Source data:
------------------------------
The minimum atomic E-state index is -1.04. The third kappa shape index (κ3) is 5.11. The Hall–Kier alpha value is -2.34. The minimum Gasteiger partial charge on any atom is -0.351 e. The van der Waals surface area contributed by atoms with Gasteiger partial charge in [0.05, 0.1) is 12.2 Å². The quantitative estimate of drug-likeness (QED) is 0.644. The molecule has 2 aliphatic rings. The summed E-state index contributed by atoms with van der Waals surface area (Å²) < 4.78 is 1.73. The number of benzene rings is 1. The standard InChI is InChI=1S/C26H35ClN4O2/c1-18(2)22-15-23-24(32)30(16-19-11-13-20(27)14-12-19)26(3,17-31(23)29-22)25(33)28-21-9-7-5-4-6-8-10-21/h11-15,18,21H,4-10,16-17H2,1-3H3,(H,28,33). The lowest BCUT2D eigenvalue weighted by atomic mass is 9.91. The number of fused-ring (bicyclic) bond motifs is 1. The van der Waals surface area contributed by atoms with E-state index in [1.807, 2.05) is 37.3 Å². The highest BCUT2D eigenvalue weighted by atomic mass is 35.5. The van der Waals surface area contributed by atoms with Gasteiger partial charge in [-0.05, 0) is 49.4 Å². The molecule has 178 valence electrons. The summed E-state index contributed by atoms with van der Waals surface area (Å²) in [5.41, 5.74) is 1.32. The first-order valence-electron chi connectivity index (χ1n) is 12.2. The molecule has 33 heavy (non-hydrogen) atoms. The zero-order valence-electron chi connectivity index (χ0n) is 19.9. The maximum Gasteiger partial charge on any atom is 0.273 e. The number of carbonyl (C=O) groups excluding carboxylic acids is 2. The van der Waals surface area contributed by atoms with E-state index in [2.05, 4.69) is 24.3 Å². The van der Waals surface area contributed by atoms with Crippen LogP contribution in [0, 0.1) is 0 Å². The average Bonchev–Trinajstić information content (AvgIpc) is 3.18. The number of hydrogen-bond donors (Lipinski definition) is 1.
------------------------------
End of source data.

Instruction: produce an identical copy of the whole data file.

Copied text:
The minimum atomic E-state index is -1.04. The third kappa shape index (κ3) is 5.11. The Hall–Kier alpha value is -2.34. The minimum Gasteiger partial charge on any atom is -0.351 e. The van der Waals surface area contributed by atoms with Gasteiger partial charge in [0.05, 0.1) is 12.2 Å². The quantitative estimate of drug-likeness (QED) is 0.644. The molecule has 2 aliphatic rings. The summed E-state index contributed by atoms with van der Waals surface area (Å²) < 4.78 is 1.73. The number of benzene rings is 1. The standard InChI is InChI=1S/C26H35ClN4O2/c1-18(2)22-15-23-24(32)30(16-19-11-13-20(27)14-12-19)26(3,17-31(23)29-22)25(33)28-21-9-7-5-4-6-8-10-21/h11-15,18,21H,4-10,16-17H2,1-3H3,(H,28,33). The lowest BCUT2D eigenvalue weighted by atomic mass is 9.91. The number of fused-ring (bicyclic) bond motifs is 1. The van der Waals surface area contributed by atoms with E-state index in [1.807, 2.05) is 37.3 Å². The highest BCUT2D eigenvalue weighted by atomic mass is 35.5. The van der Waals surface area contributed by atoms with Gasteiger partial charge in [-0.05, 0) is 49.4 Å². The molecule has 178 valence electrons. The summed E-state index contributed by atoms with van der Waals surface area (Å²) in [5.41, 5.74) is 1.32. The first-order valence-electron chi connectivity index (χ1n) is 12.2. The molecule has 33 heavy (non-hydrogen) atoms. The zero-order valence-electron chi connectivity index (χ0n) is 19.9. The maximum Gasteiger partial charge on any atom is 0.273 e. The number of carbonyl (C=O) groups excluding carboxylic acids is 2. The van der Waals surface area contributed by atoms with E-state index in [2.05, 4.69) is 24.3 Å². The van der Waals surface area contributed by atoms with Crippen LogP contribution in [0, 0.1) is 0 Å². The average Bonchev–Trinajstić information content (AvgIpc) is 3.18. The number of hydrogen-bond donors (Lipinski definition) is 1.